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There is no cure for migraines and as such it is one of the most frequent complaints that finds its way into the acupuncture clinic, with patients often being referred by their doctors, since western medicine cannot always treat it successfully. Acupuncture treatment is significantly more beneficial in treating migraines than any other therapeutic measure. More than 30% of patients receiving acupuncture in the west suffer from chronic headaches or migraine and the success achieved in treating these has enhanced the spread of acupuncture in the west.
What is a migraine?
Migraine is not just a bad headache, but more of an intense, extremely painful recurring headache which can last for several hours and continue for a couple of days. It may be accompanied by other symptoms such as visual problems, increased sensitivity to light or sound and some may experience nausea (feeling sick). Prior to a migraine starting you may have some warning signs, for example seeing zig zag lines, blurred vision, pins and needles of the face, lips and tongue, slurred speech, stiff neck or dizziness. Some people have a craving for sweets, are thirsty, feel sleepy or depressed. Following a migraine attack you can feel tired for two to three days. There is no cure for migraine, but with treatment they can be managed by reducing the frequency of attacks and relieving the pain once an attack has started.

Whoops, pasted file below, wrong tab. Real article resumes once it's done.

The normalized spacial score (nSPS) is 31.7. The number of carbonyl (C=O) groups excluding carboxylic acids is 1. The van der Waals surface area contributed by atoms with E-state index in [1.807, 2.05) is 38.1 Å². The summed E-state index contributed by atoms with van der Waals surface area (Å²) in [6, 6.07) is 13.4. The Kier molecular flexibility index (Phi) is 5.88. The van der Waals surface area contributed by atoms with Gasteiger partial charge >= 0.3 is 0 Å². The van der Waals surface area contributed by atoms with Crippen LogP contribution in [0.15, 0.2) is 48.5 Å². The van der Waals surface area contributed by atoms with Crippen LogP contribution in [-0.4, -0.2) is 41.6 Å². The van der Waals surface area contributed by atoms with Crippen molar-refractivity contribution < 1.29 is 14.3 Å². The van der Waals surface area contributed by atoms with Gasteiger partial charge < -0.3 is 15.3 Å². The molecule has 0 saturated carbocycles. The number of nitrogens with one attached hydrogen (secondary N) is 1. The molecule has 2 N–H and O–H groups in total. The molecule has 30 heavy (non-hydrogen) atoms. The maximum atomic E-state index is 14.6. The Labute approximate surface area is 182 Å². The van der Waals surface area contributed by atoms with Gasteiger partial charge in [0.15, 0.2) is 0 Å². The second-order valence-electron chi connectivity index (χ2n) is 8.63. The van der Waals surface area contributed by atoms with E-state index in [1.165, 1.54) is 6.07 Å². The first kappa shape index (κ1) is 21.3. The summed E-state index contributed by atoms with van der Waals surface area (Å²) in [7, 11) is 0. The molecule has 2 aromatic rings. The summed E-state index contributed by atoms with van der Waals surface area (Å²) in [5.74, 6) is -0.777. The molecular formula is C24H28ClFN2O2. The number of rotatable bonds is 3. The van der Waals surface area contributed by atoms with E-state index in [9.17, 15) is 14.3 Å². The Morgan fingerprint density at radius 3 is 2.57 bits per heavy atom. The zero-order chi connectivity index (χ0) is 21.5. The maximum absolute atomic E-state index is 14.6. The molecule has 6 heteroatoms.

What causes migraines?
The exact cause of migraines is not known. People who experience an aura before an attack may be experiencing an electrical disturbance in the brain. During a migraine attack there appears to be a change in the blood vessels in the brain, altering the biochemistry and resulting in inflammation. Women are twice as likely to experience migraine as men, this is thought to be due to hormonal changes, occurring either just before a (menstrual) period or just after it starts. Some women can develop migraines when they start the birth control pill, as can women approaching menopause or taking HRT (hormone replacement therapy).
Migraine triggers can be varied and different for each person and therefore it helps to try and identify which factors might affect you so you can try and avoid them. Some people find they can cope with one trigger, but a combination of triggers can push you over the threshold to cause an attack. It may help to note what you have been eating or what you’ve been doing prior to an attack, which helps to identify your triggers and patterns.
Stress, anxiety, anger, shock & excitement.
Eye strain from using a computer, neck and shoulder tension, lack of sleep, tiredness, and dental problems (e.g. grinding your teeth).
Loud noise, bright lights and smokey environments.
Irregular meals, lack of food, dehydration, caffeine, alcohol (especially red wine), chocolate, cheese, citrus fruits and foods with MSG (mono sodium glucamate). Artificial sweeteners (aspartame), tyramine and nitrates.
Smoking and some sleeping tablets